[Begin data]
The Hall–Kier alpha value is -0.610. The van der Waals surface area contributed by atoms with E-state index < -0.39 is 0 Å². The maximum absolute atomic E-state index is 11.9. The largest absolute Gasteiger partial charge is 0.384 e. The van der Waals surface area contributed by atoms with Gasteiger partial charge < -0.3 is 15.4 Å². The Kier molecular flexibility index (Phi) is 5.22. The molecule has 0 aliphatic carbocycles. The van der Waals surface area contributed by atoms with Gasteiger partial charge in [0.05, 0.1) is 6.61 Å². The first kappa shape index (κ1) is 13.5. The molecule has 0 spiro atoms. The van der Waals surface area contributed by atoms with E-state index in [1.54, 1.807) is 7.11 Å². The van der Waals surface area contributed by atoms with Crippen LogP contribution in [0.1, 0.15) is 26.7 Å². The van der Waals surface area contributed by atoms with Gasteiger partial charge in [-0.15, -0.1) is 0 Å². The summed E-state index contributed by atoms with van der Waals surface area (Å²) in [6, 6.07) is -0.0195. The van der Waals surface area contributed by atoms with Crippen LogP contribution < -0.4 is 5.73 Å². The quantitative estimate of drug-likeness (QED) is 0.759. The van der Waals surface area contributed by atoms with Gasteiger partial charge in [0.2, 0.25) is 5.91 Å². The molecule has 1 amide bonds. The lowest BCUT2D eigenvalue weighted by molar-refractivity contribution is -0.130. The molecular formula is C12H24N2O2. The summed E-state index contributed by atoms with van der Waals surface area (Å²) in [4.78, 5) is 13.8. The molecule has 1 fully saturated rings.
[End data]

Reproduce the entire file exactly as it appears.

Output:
The Hall–Kier alpha value is -0.610. The van der Waals surface area contributed by atoms with E-state index < -0.39 is 0 Å². The maximum absolute atomic E-state index is 11.9. The largest absolute Gasteiger partial charge is 0.384 e. The van der Waals surface area contributed by atoms with Gasteiger partial charge < -0.3 is 15.4 Å². The Kier molecular flexibility index (Phi) is 5.22. The molecule has 0 aliphatic carbocycles. The van der Waals surface area contributed by atoms with Gasteiger partial charge in [0.05, 0.1) is 6.61 Å². The first kappa shape index (κ1) is 13.5. The molecule has 0 spiro atoms. The van der Waals surface area contributed by atoms with E-state index in [1.54, 1.807) is 7.11 Å². The van der Waals surface area contributed by atoms with Crippen LogP contribution in [0.1, 0.15) is 26.7 Å². The van der Waals surface area contributed by atoms with Gasteiger partial charge in [-0.15, -0.1) is 0 Å². The summed E-state index contributed by atoms with van der Waals surface area (Å²) in [6, 6.07) is -0.0195. The van der Waals surface area contributed by atoms with Crippen LogP contribution < -0.4 is 5.73 Å². The quantitative estimate of drug-likeness (QED) is 0.759. The van der Waals surface area contributed by atoms with Gasteiger partial charge in [0.2, 0.25) is 5.91 Å². The molecule has 1 amide bonds. The lowest BCUT2D eigenvalue weighted by molar-refractivity contribution is -0.130. The molecular formula is C12H24N2O2. The summed E-state index contributed by atoms with van der Waals surface area (Å²) in [4.78, 5) is 13.8. The molecule has 1 fully saturated rings.